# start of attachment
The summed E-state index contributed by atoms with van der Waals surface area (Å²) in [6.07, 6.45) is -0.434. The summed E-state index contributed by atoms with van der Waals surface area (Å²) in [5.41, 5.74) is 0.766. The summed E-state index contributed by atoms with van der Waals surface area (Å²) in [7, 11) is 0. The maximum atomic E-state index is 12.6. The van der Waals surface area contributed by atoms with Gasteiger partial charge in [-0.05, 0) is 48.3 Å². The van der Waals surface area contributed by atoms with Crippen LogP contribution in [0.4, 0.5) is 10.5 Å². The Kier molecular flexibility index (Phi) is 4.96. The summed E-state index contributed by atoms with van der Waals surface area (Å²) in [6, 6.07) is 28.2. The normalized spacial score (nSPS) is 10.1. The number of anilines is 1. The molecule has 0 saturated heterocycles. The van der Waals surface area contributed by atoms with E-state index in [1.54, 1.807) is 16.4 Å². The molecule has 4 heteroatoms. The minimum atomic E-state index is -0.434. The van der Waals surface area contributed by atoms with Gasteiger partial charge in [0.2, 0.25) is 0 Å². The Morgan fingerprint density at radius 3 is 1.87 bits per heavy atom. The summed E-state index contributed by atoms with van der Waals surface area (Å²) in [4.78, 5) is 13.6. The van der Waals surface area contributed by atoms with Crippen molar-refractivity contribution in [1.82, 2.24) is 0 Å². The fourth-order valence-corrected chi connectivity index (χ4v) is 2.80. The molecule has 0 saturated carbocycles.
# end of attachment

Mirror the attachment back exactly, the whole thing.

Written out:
The summed E-state index contributed by atoms with van der Waals surface area (Å²) in [6.07, 6.45) is -0.434. The summed E-state index contributed by atoms with van der Waals surface area (Å²) in [5.41, 5.74) is 0.766. The summed E-state index contributed by atoms with van der Waals surface area (Å²) in [7, 11) is 0. The maximum atomic E-state index is 12.6. The van der Waals surface area contributed by atoms with Gasteiger partial charge in [-0.05, 0) is 48.3 Å². The van der Waals surface area contributed by atoms with Crippen LogP contribution in [0.4, 0.5) is 10.5 Å². The Kier molecular flexibility index (Phi) is 4.96. The summed E-state index contributed by atoms with van der Waals surface area (Å²) in [6, 6.07) is 28.2. The normalized spacial score (nSPS) is 10.1. The number of anilines is 1. The molecule has 0 saturated heterocycles. The van der Waals surface area contributed by atoms with E-state index in [1.54, 1.807) is 16.4 Å². The molecule has 4 heteroatoms. The minimum atomic E-state index is -0.434. The van der Waals surface area contributed by atoms with Gasteiger partial charge in [0.2, 0.25) is 0 Å². The Morgan fingerprint density at radius 3 is 1.87 bits per heavy atom. The summed E-state index contributed by atoms with van der Waals surface area (Å²) in [4.78, 5) is 13.6. The van der Waals surface area contributed by atoms with Crippen molar-refractivity contribution in [1.82, 2.24) is 0 Å². The fourth-order valence-corrected chi connectivity index (χ4v) is 2.80. The molecule has 0 saturated carbocycles.